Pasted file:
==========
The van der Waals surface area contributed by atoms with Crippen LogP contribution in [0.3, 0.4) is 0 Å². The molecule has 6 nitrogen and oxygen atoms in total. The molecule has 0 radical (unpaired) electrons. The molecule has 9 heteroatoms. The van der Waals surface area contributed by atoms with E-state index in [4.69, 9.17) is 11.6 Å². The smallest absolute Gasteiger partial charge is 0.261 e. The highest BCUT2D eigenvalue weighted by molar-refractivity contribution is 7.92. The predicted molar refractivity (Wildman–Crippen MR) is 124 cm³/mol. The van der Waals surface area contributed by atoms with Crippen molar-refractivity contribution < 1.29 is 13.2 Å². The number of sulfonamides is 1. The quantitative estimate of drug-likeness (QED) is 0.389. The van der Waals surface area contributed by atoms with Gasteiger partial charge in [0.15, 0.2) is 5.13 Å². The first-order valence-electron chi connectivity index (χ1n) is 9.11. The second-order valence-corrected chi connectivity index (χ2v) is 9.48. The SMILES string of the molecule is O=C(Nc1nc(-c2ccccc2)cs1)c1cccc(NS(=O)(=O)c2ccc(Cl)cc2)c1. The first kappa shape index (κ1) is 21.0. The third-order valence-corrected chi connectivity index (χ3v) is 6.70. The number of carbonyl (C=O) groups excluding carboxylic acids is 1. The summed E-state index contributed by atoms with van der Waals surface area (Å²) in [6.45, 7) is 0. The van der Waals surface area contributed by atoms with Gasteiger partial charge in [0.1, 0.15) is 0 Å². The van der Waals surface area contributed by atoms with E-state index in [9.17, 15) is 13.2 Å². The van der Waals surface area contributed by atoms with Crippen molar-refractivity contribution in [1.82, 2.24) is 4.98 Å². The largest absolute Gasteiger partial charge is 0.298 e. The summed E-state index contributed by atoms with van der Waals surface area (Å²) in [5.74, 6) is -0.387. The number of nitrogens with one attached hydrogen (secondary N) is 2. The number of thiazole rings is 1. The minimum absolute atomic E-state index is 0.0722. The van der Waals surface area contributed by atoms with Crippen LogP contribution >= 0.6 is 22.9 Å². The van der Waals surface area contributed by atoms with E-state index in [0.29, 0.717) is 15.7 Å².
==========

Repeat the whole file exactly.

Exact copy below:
The van der Waals surface area contributed by atoms with Crippen LogP contribution in [0.3, 0.4) is 0 Å². The molecule has 6 nitrogen and oxygen atoms in total. The molecule has 0 radical (unpaired) electrons. The molecule has 9 heteroatoms. The van der Waals surface area contributed by atoms with E-state index in [4.69, 9.17) is 11.6 Å². The smallest absolute Gasteiger partial charge is 0.261 e. The highest BCUT2D eigenvalue weighted by molar-refractivity contribution is 7.92. The predicted molar refractivity (Wildman–Crippen MR) is 124 cm³/mol. The van der Waals surface area contributed by atoms with Crippen molar-refractivity contribution < 1.29 is 13.2 Å². The number of sulfonamides is 1. The quantitative estimate of drug-likeness (QED) is 0.389. The van der Waals surface area contributed by atoms with Gasteiger partial charge in [0.15, 0.2) is 5.13 Å². The first-order valence-electron chi connectivity index (χ1n) is 9.11. The second-order valence-corrected chi connectivity index (χ2v) is 9.48. The SMILES string of the molecule is O=C(Nc1nc(-c2ccccc2)cs1)c1cccc(NS(=O)(=O)c2ccc(Cl)cc2)c1. The first kappa shape index (κ1) is 21.0. The third-order valence-corrected chi connectivity index (χ3v) is 6.70. The number of carbonyl (C=O) groups excluding carboxylic acids is 1. The summed E-state index contributed by atoms with van der Waals surface area (Å²) in [6.45, 7) is 0. The van der Waals surface area contributed by atoms with Gasteiger partial charge in [0.1, 0.15) is 0 Å². The van der Waals surface area contributed by atoms with E-state index in [9.17, 15) is 13.2 Å². The van der Waals surface area contributed by atoms with Crippen molar-refractivity contribution in [1.82, 2.24) is 4.98 Å². The largest absolute Gasteiger partial charge is 0.298 e. The summed E-state index contributed by atoms with van der Waals surface area (Å²) in [5.74, 6) is -0.387. The number of nitrogens with one attached hydrogen (secondary N) is 2. The number of thiazole rings is 1. The minimum absolute atomic E-state index is 0.0722. The van der Waals surface area contributed by atoms with Crippen LogP contribution >= 0.6 is 22.9 Å². The van der Waals surface area contributed by atoms with E-state index in [0.29, 0.717) is 15.7 Å².